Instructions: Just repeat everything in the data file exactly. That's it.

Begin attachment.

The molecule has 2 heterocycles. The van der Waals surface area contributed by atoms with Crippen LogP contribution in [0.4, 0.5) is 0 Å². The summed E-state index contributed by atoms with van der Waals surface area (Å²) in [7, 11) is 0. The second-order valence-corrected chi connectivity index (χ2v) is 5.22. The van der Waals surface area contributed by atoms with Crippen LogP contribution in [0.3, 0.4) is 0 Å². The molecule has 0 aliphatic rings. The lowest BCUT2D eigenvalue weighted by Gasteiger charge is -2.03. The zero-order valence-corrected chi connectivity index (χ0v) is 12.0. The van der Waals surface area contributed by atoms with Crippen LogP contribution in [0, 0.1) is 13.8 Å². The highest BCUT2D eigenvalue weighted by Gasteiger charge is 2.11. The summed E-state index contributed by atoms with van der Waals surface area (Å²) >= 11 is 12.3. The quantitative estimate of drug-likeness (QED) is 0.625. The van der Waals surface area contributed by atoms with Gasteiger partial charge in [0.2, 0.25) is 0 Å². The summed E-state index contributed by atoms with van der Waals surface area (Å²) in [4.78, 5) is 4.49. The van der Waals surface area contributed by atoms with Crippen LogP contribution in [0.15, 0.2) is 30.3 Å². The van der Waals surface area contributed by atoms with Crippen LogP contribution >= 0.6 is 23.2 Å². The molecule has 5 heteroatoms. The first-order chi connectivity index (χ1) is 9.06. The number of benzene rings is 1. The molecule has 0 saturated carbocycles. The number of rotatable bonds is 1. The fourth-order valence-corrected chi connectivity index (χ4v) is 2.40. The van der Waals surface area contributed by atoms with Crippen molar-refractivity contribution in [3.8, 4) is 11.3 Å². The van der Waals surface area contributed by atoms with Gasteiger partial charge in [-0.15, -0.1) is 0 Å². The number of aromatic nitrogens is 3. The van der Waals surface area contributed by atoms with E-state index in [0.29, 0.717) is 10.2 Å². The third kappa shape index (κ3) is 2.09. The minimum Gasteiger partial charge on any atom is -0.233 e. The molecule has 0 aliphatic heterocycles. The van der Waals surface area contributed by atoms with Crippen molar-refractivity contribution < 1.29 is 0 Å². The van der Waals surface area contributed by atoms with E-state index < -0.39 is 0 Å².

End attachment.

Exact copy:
The molecule has 2 heterocycles. The van der Waals surface area contributed by atoms with Crippen LogP contribution in [0.4, 0.5) is 0 Å². The summed E-state index contributed by atoms with van der Waals surface area (Å²) in [7, 11) is 0. The second-order valence-corrected chi connectivity index (χ2v) is 5.22. The van der Waals surface area contributed by atoms with Crippen LogP contribution in [0.3, 0.4) is 0 Å². The molecule has 0 aliphatic rings. The lowest BCUT2D eigenvalue weighted by Gasteiger charge is -2.03. The zero-order valence-corrected chi connectivity index (χ0v) is 12.0. The van der Waals surface area contributed by atoms with Crippen LogP contribution in [0, 0.1) is 13.8 Å². The highest BCUT2D eigenvalue weighted by Gasteiger charge is 2.11. The summed E-state index contributed by atoms with van der Waals surface area (Å²) >= 11 is 12.3. The quantitative estimate of drug-likeness (QED) is 0.625. The van der Waals surface area contributed by atoms with Gasteiger partial charge in [0.2, 0.25) is 0 Å². The summed E-state index contributed by atoms with van der Waals surface area (Å²) in [4.78, 5) is 4.49. The van der Waals surface area contributed by atoms with Crippen LogP contribution in [0.15, 0.2) is 30.3 Å². The van der Waals surface area contributed by atoms with Crippen LogP contribution >= 0.6 is 23.2 Å². The molecule has 5 heteroatoms. The first-order chi connectivity index (χ1) is 9.06. The number of benzene rings is 1. The molecule has 0 saturated carbocycles. The number of rotatable bonds is 1. The fourth-order valence-corrected chi connectivity index (χ4v) is 2.40. The van der Waals surface area contributed by atoms with Crippen molar-refractivity contribution in [3.8, 4) is 11.3 Å². The van der Waals surface area contributed by atoms with Gasteiger partial charge in [-0.15, -0.1) is 0 Å². The number of aromatic nitrogens is 3. The van der Waals surface area contributed by atoms with E-state index in [0.29, 0.717) is 10.2 Å². The third kappa shape index (κ3) is 2.09. The minimum Gasteiger partial charge on any atom is -0.233 e. The molecule has 0 aliphatic heterocycles. The van der Waals surface area contributed by atoms with Crippen molar-refractivity contribution < 1.29 is 0 Å². The van der Waals surface area contributed by atoms with E-state index < -0.39 is 0 Å².